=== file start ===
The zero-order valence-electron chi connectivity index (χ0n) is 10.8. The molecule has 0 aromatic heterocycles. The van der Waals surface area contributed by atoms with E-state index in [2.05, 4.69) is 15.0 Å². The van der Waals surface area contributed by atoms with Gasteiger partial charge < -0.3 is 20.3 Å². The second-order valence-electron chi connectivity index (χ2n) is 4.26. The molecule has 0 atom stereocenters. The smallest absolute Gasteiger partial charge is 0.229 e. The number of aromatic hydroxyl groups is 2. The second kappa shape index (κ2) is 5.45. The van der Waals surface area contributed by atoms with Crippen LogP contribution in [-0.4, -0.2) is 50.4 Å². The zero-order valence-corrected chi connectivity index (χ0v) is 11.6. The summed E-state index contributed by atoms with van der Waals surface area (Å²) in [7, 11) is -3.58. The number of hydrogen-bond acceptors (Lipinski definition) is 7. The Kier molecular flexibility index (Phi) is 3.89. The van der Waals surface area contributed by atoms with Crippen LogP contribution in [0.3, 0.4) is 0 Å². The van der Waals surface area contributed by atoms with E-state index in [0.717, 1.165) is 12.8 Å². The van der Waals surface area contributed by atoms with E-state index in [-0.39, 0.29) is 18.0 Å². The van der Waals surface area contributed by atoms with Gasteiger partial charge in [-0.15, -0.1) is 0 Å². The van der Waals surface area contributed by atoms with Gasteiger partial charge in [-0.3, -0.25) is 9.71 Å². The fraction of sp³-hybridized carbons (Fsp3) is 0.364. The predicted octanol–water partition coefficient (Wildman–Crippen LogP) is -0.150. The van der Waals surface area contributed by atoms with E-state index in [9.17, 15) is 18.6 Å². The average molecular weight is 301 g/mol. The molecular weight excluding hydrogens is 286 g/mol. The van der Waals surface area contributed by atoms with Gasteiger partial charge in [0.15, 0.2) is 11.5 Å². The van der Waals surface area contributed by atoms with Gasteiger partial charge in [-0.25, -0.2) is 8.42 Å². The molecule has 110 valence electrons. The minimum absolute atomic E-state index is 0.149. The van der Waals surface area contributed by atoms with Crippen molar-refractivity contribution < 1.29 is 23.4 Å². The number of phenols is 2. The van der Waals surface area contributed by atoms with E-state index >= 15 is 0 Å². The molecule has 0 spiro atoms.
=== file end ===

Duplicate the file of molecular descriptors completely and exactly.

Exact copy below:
The zero-order valence-electron chi connectivity index (χ0n) is 10.8. The molecule has 0 aromatic heterocycles. The van der Waals surface area contributed by atoms with E-state index in [2.05, 4.69) is 15.0 Å². The van der Waals surface area contributed by atoms with Gasteiger partial charge < -0.3 is 20.3 Å². The second-order valence-electron chi connectivity index (χ2n) is 4.26. The molecule has 0 atom stereocenters. The smallest absolute Gasteiger partial charge is 0.229 e. The number of aromatic hydroxyl groups is 2. The second kappa shape index (κ2) is 5.45. The van der Waals surface area contributed by atoms with Crippen LogP contribution in [-0.4, -0.2) is 50.4 Å². The zero-order valence-corrected chi connectivity index (χ0v) is 11.6. The summed E-state index contributed by atoms with van der Waals surface area (Å²) in [7, 11) is -3.58. The number of hydrogen-bond acceptors (Lipinski definition) is 7. The Kier molecular flexibility index (Phi) is 3.89. The van der Waals surface area contributed by atoms with Crippen LogP contribution in [0.3, 0.4) is 0 Å². The van der Waals surface area contributed by atoms with E-state index in [0.717, 1.165) is 12.8 Å². The van der Waals surface area contributed by atoms with E-state index in [-0.39, 0.29) is 18.0 Å². The van der Waals surface area contributed by atoms with Gasteiger partial charge in [-0.15, -0.1) is 0 Å². The van der Waals surface area contributed by atoms with Gasteiger partial charge in [-0.3, -0.25) is 9.71 Å². The fraction of sp³-hybridized carbons (Fsp3) is 0.364. The predicted octanol–water partition coefficient (Wildman–Crippen LogP) is -0.150. The van der Waals surface area contributed by atoms with E-state index in [9.17, 15) is 18.6 Å². The average molecular weight is 301 g/mol. The molecular weight excluding hydrogens is 286 g/mol. The van der Waals surface area contributed by atoms with Gasteiger partial charge in [0.15, 0.2) is 11.5 Å². The van der Waals surface area contributed by atoms with Gasteiger partial charge in [-0.25, -0.2) is 8.42 Å². The molecule has 110 valence electrons. The minimum absolute atomic E-state index is 0.149. The van der Waals surface area contributed by atoms with Crippen molar-refractivity contribution < 1.29 is 23.4 Å². The number of phenols is 2. The van der Waals surface area contributed by atoms with E-state index >= 15 is 0 Å². The molecule has 0 spiro atoms.